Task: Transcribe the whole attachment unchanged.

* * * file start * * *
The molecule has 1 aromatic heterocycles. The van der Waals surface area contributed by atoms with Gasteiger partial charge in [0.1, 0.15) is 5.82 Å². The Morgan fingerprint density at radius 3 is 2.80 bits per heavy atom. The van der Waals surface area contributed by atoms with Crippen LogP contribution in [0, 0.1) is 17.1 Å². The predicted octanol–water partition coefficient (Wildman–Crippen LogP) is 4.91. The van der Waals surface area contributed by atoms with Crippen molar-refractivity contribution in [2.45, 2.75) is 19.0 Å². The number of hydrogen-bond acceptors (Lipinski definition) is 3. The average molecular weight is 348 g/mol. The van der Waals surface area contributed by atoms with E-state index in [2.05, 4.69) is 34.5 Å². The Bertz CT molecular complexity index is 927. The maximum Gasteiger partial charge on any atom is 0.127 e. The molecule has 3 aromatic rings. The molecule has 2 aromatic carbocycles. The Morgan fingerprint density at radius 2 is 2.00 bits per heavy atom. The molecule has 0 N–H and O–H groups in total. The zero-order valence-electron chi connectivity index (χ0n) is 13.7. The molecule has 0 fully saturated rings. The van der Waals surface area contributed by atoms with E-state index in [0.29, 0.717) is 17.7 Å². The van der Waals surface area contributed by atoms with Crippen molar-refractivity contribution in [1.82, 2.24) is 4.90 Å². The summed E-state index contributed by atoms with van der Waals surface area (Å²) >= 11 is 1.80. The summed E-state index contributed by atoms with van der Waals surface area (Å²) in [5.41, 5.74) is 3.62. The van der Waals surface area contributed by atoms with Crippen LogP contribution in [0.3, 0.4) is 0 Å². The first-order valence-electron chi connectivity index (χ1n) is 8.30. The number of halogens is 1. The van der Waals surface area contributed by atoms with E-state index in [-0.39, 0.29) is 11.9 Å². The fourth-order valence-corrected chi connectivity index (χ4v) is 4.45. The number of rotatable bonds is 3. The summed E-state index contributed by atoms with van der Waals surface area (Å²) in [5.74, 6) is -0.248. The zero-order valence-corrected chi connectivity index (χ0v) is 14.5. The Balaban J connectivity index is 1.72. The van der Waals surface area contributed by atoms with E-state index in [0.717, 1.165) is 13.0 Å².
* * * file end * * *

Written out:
The molecule has 1 aromatic heterocycles. The van der Waals surface area contributed by atoms with Gasteiger partial charge in [0.1, 0.15) is 5.82 Å². The Morgan fingerprint density at radius 3 is 2.80 bits per heavy atom. The van der Waals surface area contributed by atoms with Crippen LogP contribution in [0, 0.1) is 17.1 Å². The predicted octanol–water partition coefficient (Wildman–Crippen LogP) is 4.91. The van der Waals surface area contributed by atoms with Crippen molar-refractivity contribution in [2.45, 2.75) is 19.0 Å². The number of hydrogen-bond acceptors (Lipinski definition) is 3. The average molecular weight is 348 g/mol. The van der Waals surface area contributed by atoms with E-state index in [2.05, 4.69) is 34.5 Å². The Bertz CT molecular complexity index is 927. The maximum Gasteiger partial charge on any atom is 0.127 e. The molecule has 3 aromatic rings. The molecule has 2 aromatic carbocycles. The Morgan fingerprint density at radius 2 is 2.00 bits per heavy atom. The molecule has 0 N–H and O–H groups in total. The zero-order valence-electron chi connectivity index (χ0n) is 13.7. The molecule has 0 fully saturated rings. The van der Waals surface area contributed by atoms with E-state index in [0.29, 0.717) is 17.7 Å². The van der Waals surface area contributed by atoms with Crippen molar-refractivity contribution in [1.82, 2.24) is 4.90 Å². The summed E-state index contributed by atoms with van der Waals surface area (Å²) >= 11 is 1.80. The summed E-state index contributed by atoms with van der Waals surface area (Å²) in [5.41, 5.74) is 3.62. The van der Waals surface area contributed by atoms with Crippen LogP contribution in [0.3, 0.4) is 0 Å². The first-order valence-electron chi connectivity index (χ1n) is 8.30. The number of halogens is 1. The van der Waals surface area contributed by atoms with E-state index in [-0.39, 0.29) is 11.9 Å². The fourth-order valence-corrected chi connectivity index (χ4v) is 4.45. The number of rotatable bonds is 3. The summed E-state index contributed by atoms with van der Waals surface area (Å²) in [5.74, 6) is -0.248. The zero-order valence-corrected chi connectivity index (χ0v) is 14.5. The Balaban J connectivity index is 1.72. The van der Waals surface area contributed by atoms with E-state index in [0.717, 1.165) is 13.0 Å².